By NIKHITA PARANDEKAR
With exams coming up next week, it’s hard not to think about grades. So let’s talk about the use and role of grades in veterinary school.
Several of my friends who are medical school students tell me that their curriculum is primarily some variation of pass/fail — they may get grades on exams but not for the class, or may have class rankings but not GPAs. I know that there are plenty of medical schools that do have a traditional grading system, but the pass/fail concept is one that is fairly common. To my knowledge, most veterinary schools still employ traditional grading systems. Grades in vet school at Cornell are exactly the same way as they are for undergraduate students — letter grades with pluses and minuses and the option to take certain elective classes pass/fail.
I can understand the logic behind eliminating grades. Theoretically, it would cut down on competition and foster a cooperative learning atmosphere. Perhaps the idea is that if you are academically successful enough to be accepted into the program, the need to create such specific distinctions between students is no longer necessary. In the real world, a client/employer/colleague may ask what school you went to, but will not ask: “So, what was your GPA in veterinary school?”
That being said, I don’t think the cost of eliminating grades is worth the benefits. Take a group of people whose entire lives thus far have been geared toward being the most academically successful that they can be, and then take away one of the main things that motivated them to do well at a time when what they are learning matters the most. There is always the notion of learning for the sake of learning. By this point, we should enjoy the journey to some extent or we wouldn’t still be here. However, this love for learning often translates into focusing only on things we care about very much, while glancing over the things that are not as interesting. So, if I want to work with horses, I’ll study what we learn about horses in exquisite detail and only skim through the information about cows. This is detrimental because not only do we have to know about all of the species to pass the national boards, but it’s dangerous to pigeonhole ourselves so early in our career — you never know where life will take you. On top of that, there are the practicalities of real life. I think we risk letting our studies fall to the wayside if some type of external importance wasn’t placed on it, especially when we’re also dealing with family drama and relationship issues and bills.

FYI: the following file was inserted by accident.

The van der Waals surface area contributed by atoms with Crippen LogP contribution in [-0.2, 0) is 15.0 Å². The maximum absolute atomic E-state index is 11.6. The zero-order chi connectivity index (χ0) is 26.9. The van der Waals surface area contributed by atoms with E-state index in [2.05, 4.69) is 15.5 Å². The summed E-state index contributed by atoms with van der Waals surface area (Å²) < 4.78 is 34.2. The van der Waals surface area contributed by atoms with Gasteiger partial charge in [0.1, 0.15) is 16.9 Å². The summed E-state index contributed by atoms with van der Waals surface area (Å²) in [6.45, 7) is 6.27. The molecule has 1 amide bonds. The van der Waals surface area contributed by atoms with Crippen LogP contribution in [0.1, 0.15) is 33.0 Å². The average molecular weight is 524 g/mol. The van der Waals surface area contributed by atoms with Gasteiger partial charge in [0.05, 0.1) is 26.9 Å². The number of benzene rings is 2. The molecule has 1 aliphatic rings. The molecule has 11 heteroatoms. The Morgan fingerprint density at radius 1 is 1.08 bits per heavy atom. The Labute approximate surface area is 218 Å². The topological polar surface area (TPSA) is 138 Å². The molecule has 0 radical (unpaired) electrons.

So now that we’ve established that having grades is probably a good thing, how should we treat them? Some of our professors tell us not to worry about them because it doesn’t matter in the long run (to my knowledge the only time we would have to report a GPA is if applying to residency programs). But we have to worry about them — it’s in our nature. It’s the one way we can measure how well we’re absorbing the information. And this is what I think grades should be used for — as a personal measure of learning and not a way to compare ourselves to one another (which is what it often, unfortunately, became during our undergraduate careers). Knowing the means and standard deviations is unnecessary because it makes us put our learning in the context of everyone else, while instead we should be working to put our learning in the context of our personal goals and achievements. I’ve been at Cornell for more than six years now, and have found that it’s the kind of environment that breeds into its students a desire to be “the best.” What we forget all too easily, though, is that it’s much healthier and more self-fulfilling to aim for a “personal best” instead of “being better than everyone else.”
Nikhita Parandekar graduated from Cornell in 2011 and is a third-year veterinary student in the Cornell College of Veterinary Medicine. She may be reached at email@example.com. Hoof in Mouth appears alternate Fridays this semester.